cyber whistleblowers

What Can Be Done About Cybersecurity Whistleblowers?

Two topics that consistently appear on the Securities and Exchange Commission’s (SEC) priorities list are (1) an enhanced focus on cybersecurity and (2) the whistleblower program. The past several months have seen increasing crossover between these two priorities. In this article, we discuss a recent example and focus on best practices to avoid getting caught in the SEC’s crosshairs while navigating this sensitive area.

A Recent Case Study

In early March, the DOJ and FBI raided the corporate headquarters of Tiversa, a Pittsburgh-based security firm under investigation for providing the Federal Trade Commission (FTC) with false information about data breaches at companies that declined to purchase Tiversa’s data protection services.

As background, former Tiversa employee, Richard Wallace, testified in a 2015 Federal Trade Commission hearing that Tiversa provided the FTC with doctored evidence purporting to prove that selected organizations had suffered a data breach. According to a report by the House of Representatives Committee on Oversight and Government Reform, information provided by Tiversa “formed the basis for multiple enforcement actions and dozens of warning letters” including the high-profile LabMD enforcement action.

Although Tiversa’s alleged conduct may be an egregious outlier, a company’s conduct need not be malicious – or even culpable – to be subject to a cyber-whistleblower complaint outing the company and creating public relations and regulatory problems. Even companies that diligently seek to detect and prevent cyberattacks can become subject to regulatory scrutiny by virtue of a whistleblower’s tip. And there are significant incentives for whistleblowers. Motivation for whistleblowers can come in many forms, including earning immunity from government prosecution (in an egregious case, perhaps) and capitalizing on the monetary bounty program incentives promulgated by various regulatory agencies. The bounty programs can provide financial incentive to the tune of millions of dollars, depending on the outcome/information provided.

What Can Be Done?

Companies need not live in fear of the unknown cyber whistleblowers in their midst, and should instead take steps to mitigate the risks that a whistleblower will go straight to the SEC or similar agency by encouraging employees to report issues internally without fear of retaliation for doing so. Implementing robust internal reporting and investigation processes can encourage internal reporting of concerns.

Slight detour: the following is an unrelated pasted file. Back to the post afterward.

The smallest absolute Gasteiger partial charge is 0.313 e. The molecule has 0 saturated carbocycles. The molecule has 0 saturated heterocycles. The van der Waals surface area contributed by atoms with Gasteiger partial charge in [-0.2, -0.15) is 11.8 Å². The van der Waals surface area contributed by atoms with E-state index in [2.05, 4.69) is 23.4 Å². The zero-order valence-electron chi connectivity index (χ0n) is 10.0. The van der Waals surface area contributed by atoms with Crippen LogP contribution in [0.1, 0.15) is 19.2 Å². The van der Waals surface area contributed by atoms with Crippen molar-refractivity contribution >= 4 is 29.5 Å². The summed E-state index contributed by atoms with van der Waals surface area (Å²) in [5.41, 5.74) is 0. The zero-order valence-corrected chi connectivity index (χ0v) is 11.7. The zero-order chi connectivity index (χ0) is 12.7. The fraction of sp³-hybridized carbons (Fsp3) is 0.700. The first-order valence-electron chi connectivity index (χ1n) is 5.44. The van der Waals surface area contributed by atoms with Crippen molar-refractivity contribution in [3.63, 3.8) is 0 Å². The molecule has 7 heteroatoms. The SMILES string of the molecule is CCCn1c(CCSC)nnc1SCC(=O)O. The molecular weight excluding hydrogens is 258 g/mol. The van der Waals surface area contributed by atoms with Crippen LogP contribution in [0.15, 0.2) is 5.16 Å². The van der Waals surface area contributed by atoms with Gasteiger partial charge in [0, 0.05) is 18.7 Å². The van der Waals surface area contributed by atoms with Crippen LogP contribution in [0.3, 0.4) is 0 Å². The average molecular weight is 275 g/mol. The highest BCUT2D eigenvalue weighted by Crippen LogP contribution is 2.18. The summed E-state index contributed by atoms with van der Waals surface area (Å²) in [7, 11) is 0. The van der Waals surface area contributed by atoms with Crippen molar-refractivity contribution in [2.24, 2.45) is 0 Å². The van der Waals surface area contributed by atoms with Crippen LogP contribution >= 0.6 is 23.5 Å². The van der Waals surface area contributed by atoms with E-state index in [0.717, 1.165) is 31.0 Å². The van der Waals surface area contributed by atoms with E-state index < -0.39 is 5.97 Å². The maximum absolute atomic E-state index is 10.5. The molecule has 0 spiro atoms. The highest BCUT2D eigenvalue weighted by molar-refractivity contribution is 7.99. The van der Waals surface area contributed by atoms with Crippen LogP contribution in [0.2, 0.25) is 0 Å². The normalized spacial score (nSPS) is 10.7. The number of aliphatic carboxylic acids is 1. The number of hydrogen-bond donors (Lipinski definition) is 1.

For example:

  • Ensure there are numerous avenues available to make complaints (including anonymous complaints) and that employees are aware of those avenues. Employees should be able to lodge a complaint via managers, Human Resources, Compliance, Legal, a telephone/e-mail hotline, or a website.
  • Be sensitive to the potential for real or perceived retaliation against whistleblowers. Involve Legal or Human Resources in any employment decisions involving a potential whistleblower, including performance reviews, before finalizing, to ensure there is no retaliation.
  • Resist the urge to identify an anonymous whistleblower; it is very difficult to retaliate against someone whose identity is unknown. Implement a system by which you can follow up with an anonymous whistleblower that safeguards his or her identity (i.e., Ethics Point or Hushmail).
  • Train IT managers and other employees on the front lines about what could form the basis for cybersecurity whistleblower complaints and how to properly receive and escalate them.
  • Review third-party vendor practices (contractors, consultants, auditors, hotline administrators) to ensure they too provide optimal whistleblower procedures. Make clear in company policies that reports from third parties are also accepted by the company.
  • Whistleblowers may have a heightened sensitivity to whether the investigation is biased, so consider extra precautions to ensure the neutrality of the investigation.
    • If the complaint involves a manager, HR and legal personnel who support the manager should not be involved in the investigation.
    • If the internal audit department is participating in the investigation, make sure that the audit personnel who work for the area of the business under investigation are not participating in the investigation.
    • If the complaint involves a C-level employee, independent outside counsel should be retained by the audit committee of the board of directors, as opposed to company’s inside counsel or regular outside counsel conducting the investigation.


With regulators hungry to identify and investigate potential cybersecurity issues, whistleblowers provide a fertile opportunity to get the inside perspective with little to no resource investment. By creating a trusting environment for employees and third parties to report internally, companies can go a long way toward uncovering and remedying violations of law quickly and effectively and without regulatory intervention. Additionally, where an employee develops a concern due to a misunderstanding of events, internal reporting provides a critical opportunity to resolve issues internally in a constructive fashion and hopefully retain a valued employee rather than that employee going first to a government agency with incorrect information. In sum, by creating an environment that in policy and practice encourages internal reporting of concerns, companies can avoid potentially costly and burdensome employee-initiated regulatory investigations and exposure to litigation and can improve their recruitment and retention of their best talent.